The Inkatha Freedom Party says it doesn't form part of a new coalition, the Collective for Democracy, that was formed to contest the 2014 elections.
Not even a day after five opposition parties formed a coalition to challenge the ANC at next year's polls, one of them has distanced itself from the formation.
On Wednesday, the Inkatha Freedom Party (IFP) announced it will not be part of the "new party" to contest the 2014 elections.
IFP secretary general Sibongile Nkomo said the party leadership was shocked to learn from the media that it had entered into a formal coalition, called the Collective for Democracy, to contest the 2014 national and provincial elections.
She said the party's national council, which is the IFP's highest decision-making body, has in the past engaged in extensive discussions on multiparty cooperation politics, the future of it in South Africa and the IFP's role in such a forum.
"Members of the national council were presented with two models of cooperation which they considered.
"One such model was that opposition parties in Parliament cooperate with each other, while maintaining their own identities and philosophies. Parties would then wait for the outcome of the elections to decide on how they could form alliances in different provinces,” she said.
Members had voted unanimously in favour of this option, which is to retain the current system of cooperation between opposition parties, and has seen various parties come together on specific issues, such as opposition to the Protection of State Information Bill and the fight against corruption.
"This remains our position."
Nkomo said the IFP had not given its blessing for a new party to be formed, nor had it agreed to be part of a formal opposition coalition.
In the past, the IFP has experienced severe challenges when entering into formal coalitions, said Nkomo.
"For example, in KwaZulu-Natal the IFP contested the 2004 elections in coalition with the Democratic Alliance, in the Coalition For Change."
She said the more than 250 000 spoilt ballots indicated the depth of confusion among grassroots supporters, who voted for both parties on the ballot paper. "This was to the IFP's detriment," she said.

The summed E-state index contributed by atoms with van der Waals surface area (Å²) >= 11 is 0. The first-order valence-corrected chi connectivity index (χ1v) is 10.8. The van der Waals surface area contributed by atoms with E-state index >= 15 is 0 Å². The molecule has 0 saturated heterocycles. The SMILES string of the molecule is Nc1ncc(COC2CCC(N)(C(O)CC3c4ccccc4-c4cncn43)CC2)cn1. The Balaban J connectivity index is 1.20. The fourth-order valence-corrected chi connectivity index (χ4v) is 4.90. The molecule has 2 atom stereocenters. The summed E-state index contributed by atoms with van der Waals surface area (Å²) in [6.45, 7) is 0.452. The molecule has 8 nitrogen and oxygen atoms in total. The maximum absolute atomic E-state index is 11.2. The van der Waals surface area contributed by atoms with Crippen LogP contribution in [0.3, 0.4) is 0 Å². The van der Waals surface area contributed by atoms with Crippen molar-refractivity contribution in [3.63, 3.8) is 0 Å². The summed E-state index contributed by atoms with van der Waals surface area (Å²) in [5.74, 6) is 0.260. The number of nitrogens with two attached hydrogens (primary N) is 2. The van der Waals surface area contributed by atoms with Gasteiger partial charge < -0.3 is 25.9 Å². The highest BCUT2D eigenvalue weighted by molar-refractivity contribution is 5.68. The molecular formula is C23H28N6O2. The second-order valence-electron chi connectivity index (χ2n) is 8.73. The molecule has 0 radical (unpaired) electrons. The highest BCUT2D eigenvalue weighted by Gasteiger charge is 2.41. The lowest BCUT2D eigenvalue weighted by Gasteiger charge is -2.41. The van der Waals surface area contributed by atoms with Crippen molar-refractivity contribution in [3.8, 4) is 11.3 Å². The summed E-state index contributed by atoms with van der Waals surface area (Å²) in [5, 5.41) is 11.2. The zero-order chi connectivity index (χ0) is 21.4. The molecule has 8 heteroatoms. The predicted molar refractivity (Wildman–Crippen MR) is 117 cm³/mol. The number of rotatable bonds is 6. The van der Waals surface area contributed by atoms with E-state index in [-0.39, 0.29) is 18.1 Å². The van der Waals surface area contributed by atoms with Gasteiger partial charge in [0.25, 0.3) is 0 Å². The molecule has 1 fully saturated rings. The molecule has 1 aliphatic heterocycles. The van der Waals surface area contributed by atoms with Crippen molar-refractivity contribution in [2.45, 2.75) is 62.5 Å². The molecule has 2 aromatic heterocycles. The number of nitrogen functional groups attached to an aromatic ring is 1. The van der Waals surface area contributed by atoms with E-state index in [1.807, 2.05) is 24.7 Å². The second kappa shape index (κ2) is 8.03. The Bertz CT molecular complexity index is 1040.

But Congress of the People's (Cope) national spokesperson Johan Abrie said he was baffled by the IFP's "new position". Cope has been at the forefront of forming the coalition and its leader Mosiuoa Lekota is the chairperson of the Collective for Democracy.
Abrie insisted that the IFP, through Nkomo, has been an integral part of negotiations to form the coalition.
"They were certainly part of it," he said.
He said that the IFP didn't pitch at the signing ceremony on Tuesday in Johannesburg but they have been part of the process leading to the signing ceremony.
"We were surprised when they didn't pitch yesterday, but we were waiting for them.
"They had actually asked for the postponement; we were all in Cape Town last Monday to sign, but it was the IFP that suggested that we should postpone the signing until after the mourning period for Madiba," said Abrie.
Cope issued a press statement on December 8, announcing that opposition parties were to going to meet and sign a memorandum of understanding the following day concerning the 2014 general elections.
Later that night, they announced that the meeting had been cancelled.
Sapa reported on Tuesday that five opposition parties had formed the coalition
The report said the new party is made up of the African Christian Democratic Party (ACDP), Cope, the Freedom Front Plus, the IFP, and the United Christian Democratic Party.